Gail Simone has one of the most personable and idiosyncratic voices in comics. It’s why fans follow her in books like Batgirl, Birds of Prey and Secret Six, and it’s how she broke into the comics industry from being a Comic Book Resources columnist. And 2013 is shaping up to be a big year for Simone with the launch of her creator-owned Leaving Megapolis with Jim Califoire, a new Red Sonja series at Dynamite and The Movement at DC Comics (which she spoke about at length Friday with Comic Book Resources), and continuing on her cathartic run on Batgirl.
I reached out to Simone following the Red Sonja announcement to talk to her about that new book, but also her career in general. Her off-again, on-again time on Batgirl has already been covered ad nauseum, and there’s more to her story than that.
“I want to remind readers of this column that all the Marvel NOW! launches are going strong — none have been canceled or RE-relaunched in a whole new direction after 3 or 4 issues — which is a testament to the talent and coordinated effort of our writers, artists and editors,” Marvel’s Axel Alonso said in last week’s Axel-in-Charge column. Yeah, it’s another trademark swipe by Marvel at its competition, but he isn’t wrong. Putting aside the snarkiness, there’s something to be said for a.) making a plan and sticking with it, b.) having faith in the choices you made, and c.) not undermining your creators and your fans with sudden shifts in creative teams.
I of course have no insight into how things are really being run at DC. But from an outsider’s perspective, it feels like its editorial strategy is inspired by the likes of The Hunger Games and Battle Royale. Every man for himself, blink once and they’re gone, blink twice and their replacement is gone. On the day DC announced the new new writers for the Green Lantern books, I remember seeing a tweet that said something like, “Oh, I figured they wouldn’t announce the new writers until [next weekend's] WonderCon.” My first thought? Just wait — maybe they will.
Comics| Brian Brown, president of the National Organization for Marriage, expressed dismay about the backlash to DC Comics hiring sci-fi author, and outspoken gay-rights opponent, Orson Scott Card to write Adventures of Superman. Card is a board member of the organization, which works against the legalization of same-sex marriage. “This is completely un-American and it needs to be stopped,” Brown said. “Simply because we stand up for traditional marriage, some people feel like it’s OK to target us for intimidation and punishment.” NOM last year launched boycotts of Starbucks and General Mills because of their support of same-sex marriage initiatives. [The Huffington Post]
Retailing | Gabi Shepherd, owner of Olympic Cards and Comics in Lacey, Washington, talks about the importance of courting teenagers, who are often not welcome in other retail stores: “I have found that if I am going to make this the community center that I want to make it then the kids are a big part of that. It makes them feel good when they come in and someone knows who they are. It’s important. It’s respect.” [ThurstonTalk]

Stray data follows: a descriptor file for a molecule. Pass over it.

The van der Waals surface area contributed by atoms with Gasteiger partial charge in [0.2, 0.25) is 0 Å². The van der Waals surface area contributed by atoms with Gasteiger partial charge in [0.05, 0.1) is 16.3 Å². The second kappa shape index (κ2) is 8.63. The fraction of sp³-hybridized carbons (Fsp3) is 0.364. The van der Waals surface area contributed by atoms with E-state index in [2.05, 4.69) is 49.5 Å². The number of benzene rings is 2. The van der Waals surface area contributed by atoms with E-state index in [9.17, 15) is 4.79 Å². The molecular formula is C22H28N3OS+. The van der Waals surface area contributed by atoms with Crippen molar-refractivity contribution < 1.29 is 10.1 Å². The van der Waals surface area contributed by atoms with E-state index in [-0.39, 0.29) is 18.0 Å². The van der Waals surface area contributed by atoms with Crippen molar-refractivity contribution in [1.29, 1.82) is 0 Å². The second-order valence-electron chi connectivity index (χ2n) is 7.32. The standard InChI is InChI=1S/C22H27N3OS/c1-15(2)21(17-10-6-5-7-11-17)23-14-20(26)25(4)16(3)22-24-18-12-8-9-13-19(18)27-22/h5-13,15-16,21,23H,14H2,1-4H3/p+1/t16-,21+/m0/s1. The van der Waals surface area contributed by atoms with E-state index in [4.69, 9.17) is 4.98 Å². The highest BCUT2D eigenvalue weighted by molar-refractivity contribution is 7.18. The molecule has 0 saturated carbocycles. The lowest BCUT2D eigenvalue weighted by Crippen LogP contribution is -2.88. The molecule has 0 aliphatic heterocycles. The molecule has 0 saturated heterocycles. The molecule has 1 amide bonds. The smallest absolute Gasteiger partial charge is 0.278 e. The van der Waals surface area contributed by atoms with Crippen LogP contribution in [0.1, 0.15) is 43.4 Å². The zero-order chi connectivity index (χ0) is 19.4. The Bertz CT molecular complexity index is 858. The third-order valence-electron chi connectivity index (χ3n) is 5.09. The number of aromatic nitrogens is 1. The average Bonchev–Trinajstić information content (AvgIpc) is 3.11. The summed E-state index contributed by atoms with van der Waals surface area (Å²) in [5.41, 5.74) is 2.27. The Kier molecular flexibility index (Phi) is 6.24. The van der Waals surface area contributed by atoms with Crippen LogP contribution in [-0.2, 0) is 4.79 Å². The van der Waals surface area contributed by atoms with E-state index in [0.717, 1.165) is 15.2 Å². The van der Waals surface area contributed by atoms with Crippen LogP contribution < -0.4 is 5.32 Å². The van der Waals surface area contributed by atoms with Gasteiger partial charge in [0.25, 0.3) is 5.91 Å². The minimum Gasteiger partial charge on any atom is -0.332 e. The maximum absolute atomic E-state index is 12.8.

So this is what happens when you praise Geoff Johns’ Green Lantern run …
Let’s be clear: I do not generally have violent mood swings. My sense of well-being does not depend on the fortunes of DC Comics. I don’t pretend to have any special insight into the publisher’s inner workings, and I’m sure the reverse is equally true. However, after saying many nice things about Green Lantern a couple of weeks ago, and then eviscerating the humorless “WTF Certified” last week, it was pretty surprising to see the May solicitations address both topics.
NEXT, RAFALCA JOINS THE LEGION OF SUPER-PETS
The Green Team may have been a group of entitled, self-satisfied jerks with an abnormal need for validation, but if anyone can make them lovable — or, alternatively, entertainingly clueless — it’s Art Baltazar and Franco. I don’t see this book as DC scraping the bottom of the character barrel. Rather, I take it as a good-faith attempt to update a (perhaps misguided) concept for the sensibilities of our time. Not quite “at least they’re trying,” but … at least it’s not another big-name spinoff, you know? (Although a new Steel series is always welcome.) Regardless, the over/under for this book has to be somewhere around 6 issues.
On the heels of Thursday’s wave of cancellations, DC Comics has announced two new politically themed series from creators Gail Simone and Freddie Williams II, and Art Baltazar, Franco and Ig Guara.
Debuting in May, the companion titles The Movement and The Green Team bring into the DC Universe the economic issues that propelled the Occupy movement and dominated much of the 2012 presidential election. In short, they’re a look at the 1 percent and the 99 percent — the haves and the have nots – in a world populated by superheroes.
“The Movement is an idea I’ve had for some time,” Simone tells The Huffington Post. “It’s a book about power — who owns it, who uses it, who suffers from its abuse. As we increasingly move to an age where information is currency, you get these situations where a single viral video can cost a previously unassailable corporation billions, or can upset the power balance of entire governments. And because the sources of that information are so dispersed and nameless, it’s nearly impossible to shut it all down. [...] The previous generations of superheroes were not created to address this, it’s a legitimately new frontier, both for the real world and for storytellers. ”